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I wrapped up the course The Civil War: Seminal Event in American History on Friday. It was an excellent course. There were more non-military history students in the class than I usually see but that’s because it provided both a broad and – where appropriate – deep view of the antebellum America, the war, and its key players and events. Douglas Southall FreemanWhile I only have a week before the next course starts, I’ve started reading the first of  the  four volume work by Douglas Southall Freeman (pictured right), R. E. Lee: A Biography. As I mentioned in a comment earlier, I was fortunate to win Robert El. Leea hard fought eBay auction for the four volume Pulitzer Prize Edition published in 1949 by Charles Scribner’s Sons. It’s old and yellowed and smells like old books do after sitting on a shelf for years but it is otherwise in excellent shape. The original work was copyrighted in 1934 and Freeman won the Pulitzer Prize for it in 1935 under the category of Biography or Autobiography. He would go on to win another for his biography of George Washington (he wrote six of the seven volumes) in 1958. Freeman started his research and writing of the Lee biography in 1915. The math reveals that it took him 20 years to complete. Freeman indicates in his foreward that a great deal of primary source material had not been reviewed prior to his effort and his study of those resources led to four volumes instead of the planned one. Amazingly, the entire 4 volume set was hand typed into html and is available online here.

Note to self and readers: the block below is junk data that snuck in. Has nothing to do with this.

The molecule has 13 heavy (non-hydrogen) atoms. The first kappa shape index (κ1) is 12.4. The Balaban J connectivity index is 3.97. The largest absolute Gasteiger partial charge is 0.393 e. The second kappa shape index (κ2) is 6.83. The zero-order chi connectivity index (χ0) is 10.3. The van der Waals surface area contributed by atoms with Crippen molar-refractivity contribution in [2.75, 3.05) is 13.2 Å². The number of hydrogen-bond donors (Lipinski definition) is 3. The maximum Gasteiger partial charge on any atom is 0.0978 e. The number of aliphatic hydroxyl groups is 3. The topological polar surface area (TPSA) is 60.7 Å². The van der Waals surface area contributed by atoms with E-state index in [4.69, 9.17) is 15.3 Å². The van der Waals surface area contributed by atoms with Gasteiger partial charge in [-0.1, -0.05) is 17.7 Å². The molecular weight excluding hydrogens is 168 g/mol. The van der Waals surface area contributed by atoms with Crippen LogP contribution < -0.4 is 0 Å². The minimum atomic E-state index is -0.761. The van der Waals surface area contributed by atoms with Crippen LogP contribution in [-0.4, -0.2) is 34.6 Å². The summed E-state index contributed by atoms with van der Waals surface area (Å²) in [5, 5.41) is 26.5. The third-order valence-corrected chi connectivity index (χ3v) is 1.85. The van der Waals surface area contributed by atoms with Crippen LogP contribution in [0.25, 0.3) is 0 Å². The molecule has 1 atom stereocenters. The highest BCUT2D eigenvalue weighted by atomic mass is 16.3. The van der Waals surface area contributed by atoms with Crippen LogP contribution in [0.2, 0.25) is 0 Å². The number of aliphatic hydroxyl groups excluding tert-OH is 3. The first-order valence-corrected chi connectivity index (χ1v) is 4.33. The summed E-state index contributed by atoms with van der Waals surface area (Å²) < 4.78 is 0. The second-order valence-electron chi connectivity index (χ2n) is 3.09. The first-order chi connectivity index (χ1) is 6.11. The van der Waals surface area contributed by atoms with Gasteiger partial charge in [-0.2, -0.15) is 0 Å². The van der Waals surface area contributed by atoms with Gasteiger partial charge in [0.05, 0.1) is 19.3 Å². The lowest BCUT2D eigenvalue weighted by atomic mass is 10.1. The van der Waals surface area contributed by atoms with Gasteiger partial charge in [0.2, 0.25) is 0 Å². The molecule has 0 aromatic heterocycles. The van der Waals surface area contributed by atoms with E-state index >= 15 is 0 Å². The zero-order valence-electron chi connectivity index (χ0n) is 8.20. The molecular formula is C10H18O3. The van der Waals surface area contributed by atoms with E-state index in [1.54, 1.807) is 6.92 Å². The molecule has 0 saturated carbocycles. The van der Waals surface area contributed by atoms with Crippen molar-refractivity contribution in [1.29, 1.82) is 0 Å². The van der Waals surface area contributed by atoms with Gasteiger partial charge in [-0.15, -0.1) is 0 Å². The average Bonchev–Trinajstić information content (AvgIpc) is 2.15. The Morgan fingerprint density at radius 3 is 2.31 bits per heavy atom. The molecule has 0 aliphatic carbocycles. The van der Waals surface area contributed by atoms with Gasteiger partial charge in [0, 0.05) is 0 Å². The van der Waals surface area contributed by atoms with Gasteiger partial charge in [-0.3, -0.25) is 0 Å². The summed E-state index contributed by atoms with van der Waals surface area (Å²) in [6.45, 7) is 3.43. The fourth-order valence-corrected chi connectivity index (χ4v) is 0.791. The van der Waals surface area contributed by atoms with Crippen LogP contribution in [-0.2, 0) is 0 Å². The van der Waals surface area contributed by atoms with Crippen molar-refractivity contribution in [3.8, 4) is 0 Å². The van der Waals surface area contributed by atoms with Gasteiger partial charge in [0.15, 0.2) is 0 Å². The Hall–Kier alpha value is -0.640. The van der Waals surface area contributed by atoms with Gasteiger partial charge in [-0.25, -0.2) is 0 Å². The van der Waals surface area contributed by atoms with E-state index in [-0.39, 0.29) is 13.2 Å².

2 Responses to What I'm Reading Over Break

  1. Rene Tyree says:

    Thanks for your note John and for the tip on what sounds like a great book. I’ll add it to my reading list for sure.

    Best,

    Rene

  2. John Maass says:

    Speaking of Lee, I just finished “Reading the Man,” a new book on Lee based primarily on new letters found in Alexandria and many unused items in the Va Hist Soc. I think the book is excellent, although it might not be the best book to start with if one has never read anything on Lee. Having read DSF’s “Lee”, I was very glad to have read “Reading the Man,” as it gave Lee a far more human face than DSF does.

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